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BLM > Arizona > On-Line Recreation Permits > Paria Canyon Wilderness Area/Vermilion Cliffs National Monument > Paria Canyon Permit Area > Prehistory & History
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Vermilion Cliffs National Monument
Paria Canyon/Vermilion Cliffs Wilderness
Paria Canyon Permit Area - Prehistory & History

People of Paria Canyon - Those Who Came Before

The Paria River flows intermittently from its headwaters in Bryce Canyon National Park through Utah and Arizona to deposit silt and sediment in the Colorado River. The river basin has been used by various cultures for thousands of years.

Some archaeologists believe Paria Canyon was inhabited for at least 10,000 years before the first Europeans arrived in the 1770s. The nature of its geography probably made Paria Canyon a travel route between what is now southern Utah and northern Arizona.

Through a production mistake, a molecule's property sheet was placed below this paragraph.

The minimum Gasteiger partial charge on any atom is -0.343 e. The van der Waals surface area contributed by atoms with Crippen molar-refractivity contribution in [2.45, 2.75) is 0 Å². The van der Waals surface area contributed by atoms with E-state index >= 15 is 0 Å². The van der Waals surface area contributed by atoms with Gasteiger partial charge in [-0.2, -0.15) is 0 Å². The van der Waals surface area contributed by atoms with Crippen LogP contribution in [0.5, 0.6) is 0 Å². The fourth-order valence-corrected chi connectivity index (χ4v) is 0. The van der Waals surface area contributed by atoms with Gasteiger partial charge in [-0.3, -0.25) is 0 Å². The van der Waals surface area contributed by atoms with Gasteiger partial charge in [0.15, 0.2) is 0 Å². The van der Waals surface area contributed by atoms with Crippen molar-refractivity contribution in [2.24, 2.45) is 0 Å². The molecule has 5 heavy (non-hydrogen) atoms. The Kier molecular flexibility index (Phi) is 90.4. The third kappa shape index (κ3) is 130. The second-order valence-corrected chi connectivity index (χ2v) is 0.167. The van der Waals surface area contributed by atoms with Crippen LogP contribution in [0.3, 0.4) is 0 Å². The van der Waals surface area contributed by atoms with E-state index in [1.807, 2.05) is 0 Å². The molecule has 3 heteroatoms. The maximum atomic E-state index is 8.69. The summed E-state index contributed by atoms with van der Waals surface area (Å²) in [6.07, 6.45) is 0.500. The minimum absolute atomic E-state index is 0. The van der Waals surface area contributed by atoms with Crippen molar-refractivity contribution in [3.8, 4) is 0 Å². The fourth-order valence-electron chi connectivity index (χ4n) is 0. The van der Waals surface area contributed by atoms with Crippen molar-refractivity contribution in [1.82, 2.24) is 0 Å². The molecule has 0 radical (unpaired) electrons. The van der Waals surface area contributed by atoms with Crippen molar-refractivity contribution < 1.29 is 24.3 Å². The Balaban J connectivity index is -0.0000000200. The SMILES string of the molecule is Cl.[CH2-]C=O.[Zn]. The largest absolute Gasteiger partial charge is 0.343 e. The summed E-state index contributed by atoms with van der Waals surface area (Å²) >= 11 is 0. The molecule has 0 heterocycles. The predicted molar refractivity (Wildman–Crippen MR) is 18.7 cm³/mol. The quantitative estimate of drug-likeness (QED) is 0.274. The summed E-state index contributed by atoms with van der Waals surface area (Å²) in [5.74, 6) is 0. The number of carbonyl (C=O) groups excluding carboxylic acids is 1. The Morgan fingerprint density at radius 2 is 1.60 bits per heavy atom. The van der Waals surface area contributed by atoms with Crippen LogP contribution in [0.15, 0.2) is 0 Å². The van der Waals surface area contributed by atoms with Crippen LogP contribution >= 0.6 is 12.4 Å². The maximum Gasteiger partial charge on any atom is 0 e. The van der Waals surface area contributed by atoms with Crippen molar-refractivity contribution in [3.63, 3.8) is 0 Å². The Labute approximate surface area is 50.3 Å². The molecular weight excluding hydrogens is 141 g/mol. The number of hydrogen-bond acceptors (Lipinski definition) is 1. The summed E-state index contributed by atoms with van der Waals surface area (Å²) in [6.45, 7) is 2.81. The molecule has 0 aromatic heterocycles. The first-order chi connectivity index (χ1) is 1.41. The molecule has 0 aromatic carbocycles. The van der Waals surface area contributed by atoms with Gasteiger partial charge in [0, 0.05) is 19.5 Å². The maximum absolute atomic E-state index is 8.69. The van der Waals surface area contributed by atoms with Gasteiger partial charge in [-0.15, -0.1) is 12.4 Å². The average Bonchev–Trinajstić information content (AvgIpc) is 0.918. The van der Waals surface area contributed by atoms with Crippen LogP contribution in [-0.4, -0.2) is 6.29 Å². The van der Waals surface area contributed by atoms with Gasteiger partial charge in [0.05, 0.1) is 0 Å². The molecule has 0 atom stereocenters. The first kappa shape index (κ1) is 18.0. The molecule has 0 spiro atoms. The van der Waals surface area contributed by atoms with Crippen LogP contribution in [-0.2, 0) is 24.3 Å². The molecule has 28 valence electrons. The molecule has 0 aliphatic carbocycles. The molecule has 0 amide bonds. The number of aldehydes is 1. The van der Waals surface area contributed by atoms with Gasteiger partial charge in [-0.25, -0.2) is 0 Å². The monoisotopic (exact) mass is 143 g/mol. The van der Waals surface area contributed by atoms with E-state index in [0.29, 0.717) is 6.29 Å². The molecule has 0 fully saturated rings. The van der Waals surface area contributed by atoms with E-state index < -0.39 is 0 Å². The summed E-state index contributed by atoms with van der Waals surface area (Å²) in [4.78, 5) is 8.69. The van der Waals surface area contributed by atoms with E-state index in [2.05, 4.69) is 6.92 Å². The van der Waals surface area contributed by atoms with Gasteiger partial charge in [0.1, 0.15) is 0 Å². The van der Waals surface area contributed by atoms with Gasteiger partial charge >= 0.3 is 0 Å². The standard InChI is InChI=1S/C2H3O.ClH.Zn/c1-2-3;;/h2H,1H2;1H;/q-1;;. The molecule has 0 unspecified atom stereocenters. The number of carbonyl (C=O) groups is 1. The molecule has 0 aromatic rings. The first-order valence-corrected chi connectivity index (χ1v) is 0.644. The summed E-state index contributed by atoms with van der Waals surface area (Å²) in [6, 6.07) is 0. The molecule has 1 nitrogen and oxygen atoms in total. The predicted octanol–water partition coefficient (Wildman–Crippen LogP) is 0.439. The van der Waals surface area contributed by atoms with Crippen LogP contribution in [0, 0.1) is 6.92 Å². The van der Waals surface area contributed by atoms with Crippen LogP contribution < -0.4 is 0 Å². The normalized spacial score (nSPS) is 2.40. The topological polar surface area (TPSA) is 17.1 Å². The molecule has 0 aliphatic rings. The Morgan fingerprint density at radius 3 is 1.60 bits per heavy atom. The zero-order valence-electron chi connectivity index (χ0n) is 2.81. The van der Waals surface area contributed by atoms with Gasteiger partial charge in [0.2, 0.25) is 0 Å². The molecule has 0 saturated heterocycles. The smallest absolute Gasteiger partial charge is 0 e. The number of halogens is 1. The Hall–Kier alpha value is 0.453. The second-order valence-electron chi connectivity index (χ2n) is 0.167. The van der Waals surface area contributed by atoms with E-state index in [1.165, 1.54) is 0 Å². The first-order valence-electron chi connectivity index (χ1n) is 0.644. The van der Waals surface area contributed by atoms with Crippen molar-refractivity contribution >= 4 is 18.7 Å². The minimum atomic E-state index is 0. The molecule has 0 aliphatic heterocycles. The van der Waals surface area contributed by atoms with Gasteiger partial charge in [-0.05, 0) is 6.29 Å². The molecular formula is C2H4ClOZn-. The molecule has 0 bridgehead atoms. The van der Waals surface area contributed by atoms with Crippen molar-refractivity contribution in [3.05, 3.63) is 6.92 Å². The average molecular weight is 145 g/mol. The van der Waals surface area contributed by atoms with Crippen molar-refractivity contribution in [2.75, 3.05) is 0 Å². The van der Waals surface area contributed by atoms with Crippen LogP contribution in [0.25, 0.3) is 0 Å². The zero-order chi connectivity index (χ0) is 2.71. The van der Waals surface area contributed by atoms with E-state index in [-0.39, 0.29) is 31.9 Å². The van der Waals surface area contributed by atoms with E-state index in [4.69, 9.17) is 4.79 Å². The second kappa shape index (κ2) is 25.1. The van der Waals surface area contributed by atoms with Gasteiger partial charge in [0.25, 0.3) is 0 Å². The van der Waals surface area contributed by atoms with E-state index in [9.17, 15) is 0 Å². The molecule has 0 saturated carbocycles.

From about A.D. 200 to A.D. 1200, the Anasazi occupied the region and may have had small farms and granaries in some stretches of the canyon. Paiute people later occupied and traversed much of the area 600 years before the first Europeans entered the mouth of the canyon. The word "Paria" is Paiute, and may mean water that tastes salty.

Most archaeological sites located in Paria Canyon are petroglyphs or rock art sites. Petroglyphs are images or symbols carved, incised, or pecked into the rocks while pictographs are painted on the rock. No habitations or large villages have been found in the canyon, leading researchers to conclude that the canyon was primarily used as a travel route in prehistoric times.